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Western wildfires bring smoke, hazy sky conditions to the Upper Peninsula

NWS Marquette explained that northwesterly winds brought in smoke particles to the U.P. overnight from wildfires in Minnesota and Ontario.
Published: Aug. 26, 2021 at 7:01 PM EDT
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UPPER PENINSULA, Mich. (WLUC) - You might have noticed some haze, even a heavy smoke smell outside Thursday morning.

And chances are, it wasn’t from your neighbor’s grill -- but from wildfires out west.

Wildfire season remains active and the smoke is making its way to the U.P. -- some of the fires not too far from us.

Meteorologist Brandon Wills of National Weather Service (NWS) Marquette points to last night’s weather system being of factor.

“As that cold front came through, we had northwest winds. And guess where the smoke came from? Minnesota and Ontario. Out further to the west, if you see haze throughout the day that’s because of the over 75 wildfires (there) that are uncontained right now across the U.S,” explained Wills.

Smoke particles coming into stagnant air, following the exit of a weather system.

It’s been an occasional pattern this summer revealing reddish, even orange sunrises and sunsets over the Upper Peninsula skies.

The Michigan Department of Environment, Great Lakes, and Energy (EGLE) is the Air Quality Authority for the state.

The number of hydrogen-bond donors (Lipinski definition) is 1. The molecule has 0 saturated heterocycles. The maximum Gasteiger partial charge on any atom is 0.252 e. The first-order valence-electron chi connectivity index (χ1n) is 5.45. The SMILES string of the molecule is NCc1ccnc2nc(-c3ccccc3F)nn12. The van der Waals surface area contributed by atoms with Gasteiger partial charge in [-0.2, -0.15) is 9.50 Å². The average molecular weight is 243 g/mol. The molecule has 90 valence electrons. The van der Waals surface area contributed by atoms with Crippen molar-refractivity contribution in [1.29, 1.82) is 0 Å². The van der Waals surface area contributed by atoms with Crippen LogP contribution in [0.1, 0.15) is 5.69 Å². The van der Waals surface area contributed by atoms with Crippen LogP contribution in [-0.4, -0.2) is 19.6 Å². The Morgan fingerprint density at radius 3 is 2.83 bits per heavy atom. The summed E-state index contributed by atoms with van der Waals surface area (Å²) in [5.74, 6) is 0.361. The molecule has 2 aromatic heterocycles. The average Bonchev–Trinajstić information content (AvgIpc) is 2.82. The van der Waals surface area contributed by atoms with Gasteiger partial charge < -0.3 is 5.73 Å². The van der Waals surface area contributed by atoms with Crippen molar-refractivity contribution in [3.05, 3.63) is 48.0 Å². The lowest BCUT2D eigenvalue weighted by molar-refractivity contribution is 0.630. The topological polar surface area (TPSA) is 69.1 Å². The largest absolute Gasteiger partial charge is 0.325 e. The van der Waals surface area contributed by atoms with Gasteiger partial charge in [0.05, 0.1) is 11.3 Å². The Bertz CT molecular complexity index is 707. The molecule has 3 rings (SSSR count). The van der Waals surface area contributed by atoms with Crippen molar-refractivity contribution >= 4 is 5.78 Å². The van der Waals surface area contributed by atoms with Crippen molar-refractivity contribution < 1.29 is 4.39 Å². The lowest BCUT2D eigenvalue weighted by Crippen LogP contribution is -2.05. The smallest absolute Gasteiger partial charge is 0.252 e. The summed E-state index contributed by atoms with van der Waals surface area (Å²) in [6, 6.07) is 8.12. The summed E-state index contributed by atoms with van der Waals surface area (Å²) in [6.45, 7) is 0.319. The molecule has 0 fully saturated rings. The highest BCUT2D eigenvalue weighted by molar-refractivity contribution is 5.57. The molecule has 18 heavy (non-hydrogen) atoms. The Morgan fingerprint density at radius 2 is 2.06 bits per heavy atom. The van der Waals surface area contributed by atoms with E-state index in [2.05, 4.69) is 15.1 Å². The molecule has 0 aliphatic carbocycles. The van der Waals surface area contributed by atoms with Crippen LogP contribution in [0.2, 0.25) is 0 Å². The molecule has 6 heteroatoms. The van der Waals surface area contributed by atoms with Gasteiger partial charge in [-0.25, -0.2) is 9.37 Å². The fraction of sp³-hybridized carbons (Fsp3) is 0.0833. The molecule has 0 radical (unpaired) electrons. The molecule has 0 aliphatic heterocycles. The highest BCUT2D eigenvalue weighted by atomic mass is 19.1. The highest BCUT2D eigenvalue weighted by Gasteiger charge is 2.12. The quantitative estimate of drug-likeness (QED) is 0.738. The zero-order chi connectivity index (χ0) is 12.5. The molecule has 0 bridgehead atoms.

They also provide information on taking action to protect your health -- reducing or avoiding any prolonged activity based on air quality level.

Conditions improved Thursday as the smoke and haze mixed out during the heat of the day -- perfect for outdoor recreation, especially for Marquette visitors enjoying a bike ride at Presque Isle Park.

“We were out in Denver for a short weekend last month, everything was extremely hazy,” said Bonnie Jorjorian of Evanston, IL, who was also joined by her husband Tom on the trip.

“My wife and I went to school up here back in the 70s. And we love Marquette and the weather has just been absolutely fantastic,” said John Warstler, who now resides in Horton Bay in Lower Michigan.

Despite the haziness, EGLE does not have any alerts active impacting the air quality in the Upper Peninsula.

“If something is prudent where we need to pay attention to it with regard to air quality, we’ll get some instruction on our end (sent to the NWS from EGLE), and then we’ll put out some sort of headline... a Special Weather Statement (from the NWS), where we say ‘Hey, please pay attention to this if you’re outside. You might smell the smoke and it might happen to bother some folks for prolonged periods of time,” said Wills.

The NWS Marquette Meteorologist also added though the U.P. is going through an abnormally dry to moderately dry period (in the northern tier), the weather forecast ahead may lessen the wildfire risk in the region.

“We do have a really good chance of some soaking, wetting rain which tends to limit the opportunity for wildfires developing -- probably (Friday) and some rainfall over the weekend. But there’s also an opportunity for us to get some warmer temperatures the next seven to ten days. So kind of a mix of some rainfall but we’ll starting getting a bit warmer, maybe humid for a few days as well,” Wills said.

NWS Marquette’s Fire Weather Page can be found HERE.

The air quality index for Michigan, plus information to protect your health based on air quality level can be found on EGLE Air Quality Division’s website HERE.

Active wildfire maps can be found online on the National Wildfire Coordinating Group’s (NWGC): Active Fire Mapping Program & Incident Information System

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